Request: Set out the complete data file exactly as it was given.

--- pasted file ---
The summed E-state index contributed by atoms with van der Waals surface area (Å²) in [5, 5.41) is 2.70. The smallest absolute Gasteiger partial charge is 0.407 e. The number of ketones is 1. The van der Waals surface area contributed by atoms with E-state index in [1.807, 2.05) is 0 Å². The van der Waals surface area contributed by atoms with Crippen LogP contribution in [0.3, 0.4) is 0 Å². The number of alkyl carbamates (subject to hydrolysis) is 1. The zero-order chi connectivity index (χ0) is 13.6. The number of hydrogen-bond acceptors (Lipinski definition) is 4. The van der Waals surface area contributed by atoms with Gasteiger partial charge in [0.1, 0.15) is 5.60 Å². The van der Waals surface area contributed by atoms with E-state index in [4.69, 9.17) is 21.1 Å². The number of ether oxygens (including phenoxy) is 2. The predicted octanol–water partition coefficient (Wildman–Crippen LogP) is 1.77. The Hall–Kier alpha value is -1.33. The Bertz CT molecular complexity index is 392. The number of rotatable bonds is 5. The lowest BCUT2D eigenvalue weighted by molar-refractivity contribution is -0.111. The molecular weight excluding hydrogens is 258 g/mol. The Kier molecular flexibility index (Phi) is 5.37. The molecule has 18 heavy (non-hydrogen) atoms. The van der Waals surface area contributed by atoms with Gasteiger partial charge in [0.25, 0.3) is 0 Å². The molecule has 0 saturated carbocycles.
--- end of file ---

The summed E-state index contributed by atoms with van der Waals surface area (Å²) in [5, 5.41) is 2.70. The smallest absolute Gasteiger partial charge is 0.407 e. The number of ketones is 1. The van der Waals surface area contributed by atoms with E-state index in [1.807, 2.05) is 0 Å². The van der Waals surface area contributed by atoms with Crippen LogP contribution in [0.3, 0.4) is 0 Å². The number of alkyl carbamates (subject to hydrolysis) is 1. The zero-order chi connectivity index (χ0) is 13.6. The number of hydrogen-bond acceptors (Lipinski definition) is 4. The van der Waals surface area contributed by atoms with Gasteiger partial charge in [0.1, 0.15) is 5.60 Å². The van der Waals surface area contributed by atoms with E-state index in [4.69, 9.17) is 21.1 Å². The number of ether oxygens (including phenoxy) is 2. The predicted octanol–water partition coefficient (Wildman–Crippen LogP) is 1.77. The Hall–Kier alpha value is -1.33. The Bertz CT molecular complexity index is 392. The number of rotatable bonds is 5. The lowest BCUT2D eigenvalue weighted by molar-refractivity contribution is -0.111. The molecular weight excluding hydrogens is 258 g/mol. The Kier molecular flexibility index (Phi) is 5.37. The molecule has 18 heavy (non-hydrogen) atoms. The van der Waals surface area contributed by atoms with Gasteiger partial charge in [0.25, 0.3) is 0 Å². The molecule has 0 saturated carbocycles.